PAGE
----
• TheRazor says:

        The Brown Act (limited free speech) is a more regulated form of the First Amendment (unlimited). Brown Act simply governs the efficiency of open meetings while the First Amendment keeps the meetings “open.” Good post, SLORider.

        (9) 17 Total Votes - 13 up - 4 down
        • SLORider says:

          In essence, the First Amendment plays a large role, but I like to make the point whenever I hear the belief there is a right to unlimited comment. Harsh criticism is not limited, but disruption of a meeting with vulgar speech can be cause for removing someone. Ms. Owen was not vulgar. Audience disruption can also cause the audience to actually be removed from a meeting. The Board has a lot of latitude to limit speech (via time limits, disallowing off-topic comment, and even disallowing comment on items previously heard), but comments within their subject matter and criticisms of their government and their agency cannot be silenced.

          Adam Hill really embarrassed the Brown Act.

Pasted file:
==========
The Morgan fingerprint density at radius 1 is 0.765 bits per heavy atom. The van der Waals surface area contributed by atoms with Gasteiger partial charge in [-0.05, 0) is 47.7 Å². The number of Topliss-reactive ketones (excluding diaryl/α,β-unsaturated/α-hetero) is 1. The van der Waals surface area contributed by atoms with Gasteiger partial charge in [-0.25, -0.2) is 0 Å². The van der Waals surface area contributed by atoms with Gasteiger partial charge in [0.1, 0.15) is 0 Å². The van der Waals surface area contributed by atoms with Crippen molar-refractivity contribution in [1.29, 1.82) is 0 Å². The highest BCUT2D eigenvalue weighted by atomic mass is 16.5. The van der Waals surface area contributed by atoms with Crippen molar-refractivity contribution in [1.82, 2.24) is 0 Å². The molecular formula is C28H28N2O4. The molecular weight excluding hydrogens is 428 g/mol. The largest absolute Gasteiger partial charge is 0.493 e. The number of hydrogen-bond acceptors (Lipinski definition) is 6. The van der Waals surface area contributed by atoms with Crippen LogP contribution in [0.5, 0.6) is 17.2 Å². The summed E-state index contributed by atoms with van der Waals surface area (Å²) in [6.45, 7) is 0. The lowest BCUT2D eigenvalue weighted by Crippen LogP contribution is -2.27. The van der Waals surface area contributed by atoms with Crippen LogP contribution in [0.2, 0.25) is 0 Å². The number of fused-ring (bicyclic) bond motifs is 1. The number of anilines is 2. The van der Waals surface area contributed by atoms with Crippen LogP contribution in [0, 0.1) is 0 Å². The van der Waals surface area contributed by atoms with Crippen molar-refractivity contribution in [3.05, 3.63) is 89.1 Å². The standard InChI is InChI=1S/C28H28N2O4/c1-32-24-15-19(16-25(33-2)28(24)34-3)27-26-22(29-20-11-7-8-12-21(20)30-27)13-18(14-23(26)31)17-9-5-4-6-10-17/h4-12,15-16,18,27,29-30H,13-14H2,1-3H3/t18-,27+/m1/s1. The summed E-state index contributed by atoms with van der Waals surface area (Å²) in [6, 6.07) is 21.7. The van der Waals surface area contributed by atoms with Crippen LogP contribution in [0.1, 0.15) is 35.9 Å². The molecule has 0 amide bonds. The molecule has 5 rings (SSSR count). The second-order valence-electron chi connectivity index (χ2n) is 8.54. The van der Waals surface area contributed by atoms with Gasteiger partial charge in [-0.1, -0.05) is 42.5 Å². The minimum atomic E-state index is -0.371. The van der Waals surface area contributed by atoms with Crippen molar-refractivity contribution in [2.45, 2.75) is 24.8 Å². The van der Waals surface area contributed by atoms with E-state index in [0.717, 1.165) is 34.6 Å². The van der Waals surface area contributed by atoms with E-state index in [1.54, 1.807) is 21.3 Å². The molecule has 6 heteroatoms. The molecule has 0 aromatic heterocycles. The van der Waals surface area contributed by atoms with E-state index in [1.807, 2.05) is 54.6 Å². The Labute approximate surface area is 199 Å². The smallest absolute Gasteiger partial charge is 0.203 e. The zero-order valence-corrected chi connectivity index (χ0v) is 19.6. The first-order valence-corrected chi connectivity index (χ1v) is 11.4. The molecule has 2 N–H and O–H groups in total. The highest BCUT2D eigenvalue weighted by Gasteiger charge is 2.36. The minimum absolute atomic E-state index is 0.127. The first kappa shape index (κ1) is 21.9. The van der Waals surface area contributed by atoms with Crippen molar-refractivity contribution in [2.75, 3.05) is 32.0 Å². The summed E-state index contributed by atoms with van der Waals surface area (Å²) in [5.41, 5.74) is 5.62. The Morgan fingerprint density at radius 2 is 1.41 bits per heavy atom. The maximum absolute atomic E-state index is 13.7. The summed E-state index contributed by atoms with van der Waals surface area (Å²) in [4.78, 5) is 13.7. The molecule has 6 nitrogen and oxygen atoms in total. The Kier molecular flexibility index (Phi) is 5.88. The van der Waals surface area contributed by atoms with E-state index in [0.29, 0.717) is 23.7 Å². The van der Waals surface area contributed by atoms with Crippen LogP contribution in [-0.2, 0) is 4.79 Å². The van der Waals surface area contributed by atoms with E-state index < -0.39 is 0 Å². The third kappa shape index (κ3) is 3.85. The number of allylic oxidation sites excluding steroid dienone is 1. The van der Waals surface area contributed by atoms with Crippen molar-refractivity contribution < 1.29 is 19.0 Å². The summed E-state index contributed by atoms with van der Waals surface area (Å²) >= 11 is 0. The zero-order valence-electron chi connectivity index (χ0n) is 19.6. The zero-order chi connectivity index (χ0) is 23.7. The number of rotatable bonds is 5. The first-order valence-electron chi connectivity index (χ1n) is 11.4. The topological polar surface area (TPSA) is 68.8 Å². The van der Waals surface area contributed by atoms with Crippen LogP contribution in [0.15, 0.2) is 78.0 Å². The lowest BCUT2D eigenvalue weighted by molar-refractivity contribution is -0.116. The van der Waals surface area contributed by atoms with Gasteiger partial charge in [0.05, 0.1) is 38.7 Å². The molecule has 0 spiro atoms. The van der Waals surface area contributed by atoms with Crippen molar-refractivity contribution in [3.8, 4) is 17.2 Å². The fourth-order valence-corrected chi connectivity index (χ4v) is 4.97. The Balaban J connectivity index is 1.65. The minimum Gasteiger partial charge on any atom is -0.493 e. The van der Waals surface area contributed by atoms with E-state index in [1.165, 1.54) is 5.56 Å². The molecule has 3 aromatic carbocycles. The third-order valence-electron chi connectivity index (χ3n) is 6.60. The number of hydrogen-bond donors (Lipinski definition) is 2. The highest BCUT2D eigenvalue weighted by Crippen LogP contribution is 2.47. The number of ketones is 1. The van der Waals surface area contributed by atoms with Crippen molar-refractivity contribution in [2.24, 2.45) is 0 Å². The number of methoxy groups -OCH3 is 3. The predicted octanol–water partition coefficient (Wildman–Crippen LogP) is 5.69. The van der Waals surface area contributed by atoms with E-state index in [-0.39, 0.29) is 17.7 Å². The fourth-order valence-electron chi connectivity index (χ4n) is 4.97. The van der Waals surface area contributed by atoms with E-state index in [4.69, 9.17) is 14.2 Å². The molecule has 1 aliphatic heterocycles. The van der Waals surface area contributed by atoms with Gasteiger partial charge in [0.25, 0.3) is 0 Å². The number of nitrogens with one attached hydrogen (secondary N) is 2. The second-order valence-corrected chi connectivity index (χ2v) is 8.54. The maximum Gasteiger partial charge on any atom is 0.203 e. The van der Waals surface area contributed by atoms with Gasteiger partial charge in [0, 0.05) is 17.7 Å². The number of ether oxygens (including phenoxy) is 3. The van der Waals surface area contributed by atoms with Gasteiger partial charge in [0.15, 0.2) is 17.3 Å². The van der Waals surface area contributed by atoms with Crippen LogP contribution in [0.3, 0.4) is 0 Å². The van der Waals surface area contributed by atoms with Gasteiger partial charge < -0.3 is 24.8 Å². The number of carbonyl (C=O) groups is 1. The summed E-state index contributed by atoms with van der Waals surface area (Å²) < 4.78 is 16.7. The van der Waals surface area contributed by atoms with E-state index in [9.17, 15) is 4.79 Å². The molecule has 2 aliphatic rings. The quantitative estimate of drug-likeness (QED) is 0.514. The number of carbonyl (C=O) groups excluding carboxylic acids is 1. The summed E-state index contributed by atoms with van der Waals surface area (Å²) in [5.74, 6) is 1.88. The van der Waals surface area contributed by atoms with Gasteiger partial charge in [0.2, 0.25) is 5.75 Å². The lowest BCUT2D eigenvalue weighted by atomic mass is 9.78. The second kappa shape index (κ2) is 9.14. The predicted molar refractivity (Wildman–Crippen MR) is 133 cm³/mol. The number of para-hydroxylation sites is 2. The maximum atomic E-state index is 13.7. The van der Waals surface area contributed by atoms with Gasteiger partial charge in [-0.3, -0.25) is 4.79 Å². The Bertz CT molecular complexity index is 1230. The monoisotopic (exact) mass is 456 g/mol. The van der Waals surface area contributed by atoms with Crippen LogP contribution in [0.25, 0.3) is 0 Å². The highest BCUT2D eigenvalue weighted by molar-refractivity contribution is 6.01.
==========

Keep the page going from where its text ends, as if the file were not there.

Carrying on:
(14) 26 Total Votes - 20 up - 6 down
          • MaryMalone says:

            As long as it is the government body where the Brown Act applies to make the determination what is “vulgar,” “audience disruption,” and “off topic,” then, in reality, the reality is that the citizens are bound and gagged from speaking their opinion.

            The fact that the citizen has the option to take it to the courts is, in reality, a joke. Especially in bad economic times, the burden of having to seek court assistance to speak out at a public government meeting is on the citizen, and it is burden the majority of citizens would find very difficult to overcome.